Where do you see “citizen science” going in the next 5 or 10 years?
I should say that IGoR is inspired by “citizen science,” but is a bit different from most citizen science. At the moment, most (but not all) citizen science seems to follow a model in which a few experts design a way to obtain a lot of data by getting many volunteers to do some low-skilled, repetitive task. However, there is a lot of interest in community-generated approaches (such as Public Lab, iNaturalist, OpenROV, and others), and approaches where there is real feedback between professionals and citizen scientists, involving creative and intellectual input from citizen scientists.
How does citizen science relate to the “open-science” movement?
As far as I can tell, the open-science movement seems to be focused mostly on open data and open publication models, but there are a lot of other strands to it. One strand that IGoR is definitely a part of is trying to move away from a status quo in which research is almost all done by people employed as researchers by big institutions. Open science, open source generally, citizen science, and the Maker/Hacker movement, all seem to be pushing against the divide between the professional and everyone else….
Are there particular kinds of research areas or projects that tend to fall through the cracks of traditional funding agencies (NSF, NIH etc.)?
Yes. Funding agencies and universities like high-tech science. If you use a big machine that goes ping to do it, you have a much higher chance of success than if you just need to watch something with your own eyeballs, even if the intellectual merit is the same or better. Funding agencies are also driven by fashion, so in biology anything “omics” is in, and organisms seem to be pretty much out for the moment. Finally, they are not good at funding brand new projects, or new or unknown researchers. For example, researchers often say you need to do the project before you can get funding for it, and then use the funding for the next step. This makes perfect sense: your best bet with limited money is the big lab, with lots of toys, piles of preliminary data, and oodles of publications to prove they can do the job. However, that makes it hard for new researchers, small labs, or people trying new directions. Cutting those researchers out reduces the diversity of research questions and perspectives.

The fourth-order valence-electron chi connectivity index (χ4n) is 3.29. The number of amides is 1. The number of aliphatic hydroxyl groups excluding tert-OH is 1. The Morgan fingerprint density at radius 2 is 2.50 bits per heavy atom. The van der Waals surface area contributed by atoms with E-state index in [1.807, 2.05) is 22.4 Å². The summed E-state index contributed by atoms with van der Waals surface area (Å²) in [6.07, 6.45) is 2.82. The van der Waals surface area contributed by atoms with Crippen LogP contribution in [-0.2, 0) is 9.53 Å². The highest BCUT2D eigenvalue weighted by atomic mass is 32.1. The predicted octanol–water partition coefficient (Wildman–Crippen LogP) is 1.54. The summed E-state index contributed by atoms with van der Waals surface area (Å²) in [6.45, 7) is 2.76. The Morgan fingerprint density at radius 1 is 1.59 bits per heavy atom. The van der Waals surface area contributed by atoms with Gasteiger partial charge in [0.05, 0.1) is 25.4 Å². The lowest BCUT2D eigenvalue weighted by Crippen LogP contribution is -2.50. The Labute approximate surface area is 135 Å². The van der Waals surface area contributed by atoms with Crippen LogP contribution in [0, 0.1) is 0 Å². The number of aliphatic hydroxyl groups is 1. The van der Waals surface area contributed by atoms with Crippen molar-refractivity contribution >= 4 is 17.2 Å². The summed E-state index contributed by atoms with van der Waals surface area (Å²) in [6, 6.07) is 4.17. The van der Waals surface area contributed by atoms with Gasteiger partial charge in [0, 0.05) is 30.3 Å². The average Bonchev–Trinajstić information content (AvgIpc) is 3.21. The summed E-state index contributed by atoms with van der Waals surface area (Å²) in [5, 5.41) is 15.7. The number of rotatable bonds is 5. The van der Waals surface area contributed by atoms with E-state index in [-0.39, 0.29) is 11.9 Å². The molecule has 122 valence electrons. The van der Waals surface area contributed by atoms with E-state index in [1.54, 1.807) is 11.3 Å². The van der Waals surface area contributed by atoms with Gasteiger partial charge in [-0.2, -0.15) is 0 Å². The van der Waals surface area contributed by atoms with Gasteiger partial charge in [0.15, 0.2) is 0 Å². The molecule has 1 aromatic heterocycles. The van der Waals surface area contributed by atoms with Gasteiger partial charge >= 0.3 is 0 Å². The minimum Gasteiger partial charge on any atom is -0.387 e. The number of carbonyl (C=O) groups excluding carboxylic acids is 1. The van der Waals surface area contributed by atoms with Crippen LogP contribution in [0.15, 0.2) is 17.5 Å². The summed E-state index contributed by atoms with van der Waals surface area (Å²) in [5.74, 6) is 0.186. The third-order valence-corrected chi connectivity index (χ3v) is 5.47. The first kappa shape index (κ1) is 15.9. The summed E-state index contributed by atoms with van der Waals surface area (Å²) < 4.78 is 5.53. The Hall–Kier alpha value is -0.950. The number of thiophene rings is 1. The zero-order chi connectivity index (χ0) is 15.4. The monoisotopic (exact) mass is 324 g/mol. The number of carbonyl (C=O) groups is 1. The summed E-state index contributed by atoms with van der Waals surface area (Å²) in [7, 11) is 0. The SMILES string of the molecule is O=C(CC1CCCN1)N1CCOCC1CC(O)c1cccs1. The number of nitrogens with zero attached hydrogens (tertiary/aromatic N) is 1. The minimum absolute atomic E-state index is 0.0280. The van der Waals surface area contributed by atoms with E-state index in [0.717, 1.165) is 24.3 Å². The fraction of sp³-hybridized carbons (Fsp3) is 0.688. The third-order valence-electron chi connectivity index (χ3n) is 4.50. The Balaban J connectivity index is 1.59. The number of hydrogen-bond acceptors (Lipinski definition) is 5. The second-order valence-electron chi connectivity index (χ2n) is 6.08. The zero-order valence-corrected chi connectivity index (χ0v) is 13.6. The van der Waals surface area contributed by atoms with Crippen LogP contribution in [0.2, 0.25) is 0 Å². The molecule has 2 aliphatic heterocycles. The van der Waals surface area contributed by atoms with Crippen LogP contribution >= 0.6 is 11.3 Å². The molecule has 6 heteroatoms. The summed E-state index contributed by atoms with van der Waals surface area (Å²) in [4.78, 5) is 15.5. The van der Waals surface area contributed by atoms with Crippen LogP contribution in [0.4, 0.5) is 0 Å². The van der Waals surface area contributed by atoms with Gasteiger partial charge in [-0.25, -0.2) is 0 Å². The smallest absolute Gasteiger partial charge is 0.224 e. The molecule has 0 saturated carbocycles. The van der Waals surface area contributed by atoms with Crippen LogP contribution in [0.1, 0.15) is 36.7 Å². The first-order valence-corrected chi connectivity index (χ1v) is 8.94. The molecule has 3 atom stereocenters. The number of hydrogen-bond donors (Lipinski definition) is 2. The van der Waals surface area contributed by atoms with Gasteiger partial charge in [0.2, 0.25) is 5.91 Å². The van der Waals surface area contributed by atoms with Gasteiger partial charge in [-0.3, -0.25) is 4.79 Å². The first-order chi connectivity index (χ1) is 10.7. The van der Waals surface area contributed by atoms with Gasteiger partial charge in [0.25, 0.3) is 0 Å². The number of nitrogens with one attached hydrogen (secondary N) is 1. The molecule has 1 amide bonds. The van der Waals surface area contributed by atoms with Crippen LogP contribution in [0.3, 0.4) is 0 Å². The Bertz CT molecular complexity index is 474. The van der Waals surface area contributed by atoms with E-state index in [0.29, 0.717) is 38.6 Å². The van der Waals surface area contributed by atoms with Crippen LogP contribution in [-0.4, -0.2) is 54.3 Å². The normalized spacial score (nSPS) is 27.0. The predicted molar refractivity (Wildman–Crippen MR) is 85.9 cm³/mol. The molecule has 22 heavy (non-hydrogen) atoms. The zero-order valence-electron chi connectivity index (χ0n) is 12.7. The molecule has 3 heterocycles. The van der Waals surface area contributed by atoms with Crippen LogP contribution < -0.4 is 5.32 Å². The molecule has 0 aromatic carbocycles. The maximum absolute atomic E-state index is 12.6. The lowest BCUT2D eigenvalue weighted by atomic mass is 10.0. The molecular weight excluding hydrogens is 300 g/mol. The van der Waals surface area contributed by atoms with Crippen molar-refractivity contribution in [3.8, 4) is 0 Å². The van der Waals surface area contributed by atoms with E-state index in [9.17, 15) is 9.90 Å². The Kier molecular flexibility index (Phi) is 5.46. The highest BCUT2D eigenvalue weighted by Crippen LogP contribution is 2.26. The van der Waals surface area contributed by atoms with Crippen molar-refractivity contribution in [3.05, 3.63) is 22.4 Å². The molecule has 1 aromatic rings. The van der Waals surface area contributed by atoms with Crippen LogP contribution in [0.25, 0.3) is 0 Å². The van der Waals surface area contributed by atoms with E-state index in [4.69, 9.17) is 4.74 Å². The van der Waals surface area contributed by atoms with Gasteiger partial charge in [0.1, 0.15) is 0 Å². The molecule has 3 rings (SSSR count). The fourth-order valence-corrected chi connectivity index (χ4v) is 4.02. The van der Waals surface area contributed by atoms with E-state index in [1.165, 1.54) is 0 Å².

My hypothesis for why “omics” and traditional model organisms dominate (even when there are better ones for particular problems) is positive feedback. If approach or field X is fashionable it will garner higher profile publications and more funding, so people doing X will have more opportunities, and other people will pay more attention to X, hence X seems even more exciting and an even better bet for funding or new hires. But, attention and funding are limited, so the more those go to X, the less they go to everything else. As I write this, it suggests that the answer is to make funding, and also publication visibility, a non-zero sum game. That gets back to finding new ways to support science, and to tell people about it, which encourage diversification of questions and approaches.